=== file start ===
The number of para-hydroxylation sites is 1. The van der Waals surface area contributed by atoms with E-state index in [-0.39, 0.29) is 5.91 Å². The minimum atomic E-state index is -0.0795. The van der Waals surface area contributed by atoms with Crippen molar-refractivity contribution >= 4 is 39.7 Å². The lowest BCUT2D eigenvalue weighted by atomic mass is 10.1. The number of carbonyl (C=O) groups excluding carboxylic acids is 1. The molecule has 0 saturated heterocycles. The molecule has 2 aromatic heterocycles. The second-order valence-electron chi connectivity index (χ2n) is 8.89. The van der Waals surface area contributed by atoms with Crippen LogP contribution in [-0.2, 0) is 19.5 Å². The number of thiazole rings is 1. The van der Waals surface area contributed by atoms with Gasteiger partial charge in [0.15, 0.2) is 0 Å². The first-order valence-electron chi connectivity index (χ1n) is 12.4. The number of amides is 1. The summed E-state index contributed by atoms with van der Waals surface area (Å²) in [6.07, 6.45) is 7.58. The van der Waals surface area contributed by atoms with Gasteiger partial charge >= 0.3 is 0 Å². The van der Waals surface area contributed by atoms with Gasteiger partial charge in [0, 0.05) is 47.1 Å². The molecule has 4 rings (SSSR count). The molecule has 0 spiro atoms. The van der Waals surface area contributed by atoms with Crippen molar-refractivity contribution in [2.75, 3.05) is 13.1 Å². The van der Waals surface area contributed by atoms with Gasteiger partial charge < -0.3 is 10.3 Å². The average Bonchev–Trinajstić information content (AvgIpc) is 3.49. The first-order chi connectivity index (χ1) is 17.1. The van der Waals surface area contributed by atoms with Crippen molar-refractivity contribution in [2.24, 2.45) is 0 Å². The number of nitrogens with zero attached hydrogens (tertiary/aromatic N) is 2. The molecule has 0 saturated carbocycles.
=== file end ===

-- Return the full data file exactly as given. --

The number of para-hydroxylation sites is 1. The van der Waals surface area contributed by atoms with E-state index in [-0.39, 0.29) is 5.91 Å². The minimum atomic E-state index is -0.0795. The van der Waals surface area contributed by atoms with Crippen molar-refractivity contribution >= 4 is 39.7 Å². The lowest BCUT2D eigenvalue weighted by atomic mass is 10.1. The number of carbonyl (C=O) groups excluding carboxylic acids is 1. The molecule has 0 saturated heterocycles. The molecule has 2 aromatic heterocycles. The second-order valence-electron chi connectivity index (χ2n) is 8.89. The van der Waals surface area contributed by atoms with Crippen LogP contribution in [-0.2, 0) is 19.5 Å². The number of thiazole rings is 1. The van der Waals surface area contributed by atoms with Gasteiger partial charge in [0.15, 0.2) is 0 Å². The first-order valence-electron chi connectivity index (χ1n) is 12.4. The number of amides is 1. The summed E-state index contributed by atoms with van der Waals surface area (Å²) in [6.07, 6.45) is 7.58. The van der Waals surface area contributed by atoms with Gasteiger partial charge >= 0.3 is 0 Å². The van der Waals surface area contributed by atoms with Gasteiger partial charge in [0, 0.05) is 47.1 Å². The molecule has 4 rings (SSSR count). The molecule has 0 spiro atoms. The van der Waals surface area contributed by atoms with Crippen molar-refractivity contribution in [2.75, 3.05) is 13.1 Å². The van der Waals surface area contributed by atoms with Gasteiger partial charge < -0.3 is 10.3 Å². The average Bonchev–Trinajstić information content (AvgIpc) is 3.49. The first-order chi connectivity index (χ1) is 17.1. The van der Waals surface area contributed by atoms with Crippen molar-refractivity contribution in [2.24, 2.45) is 0 Å². The number of nitrogens with zero attached hydrogens (tertiary/aromatic N) is 2. The molecule has 0 saturated carbocycles.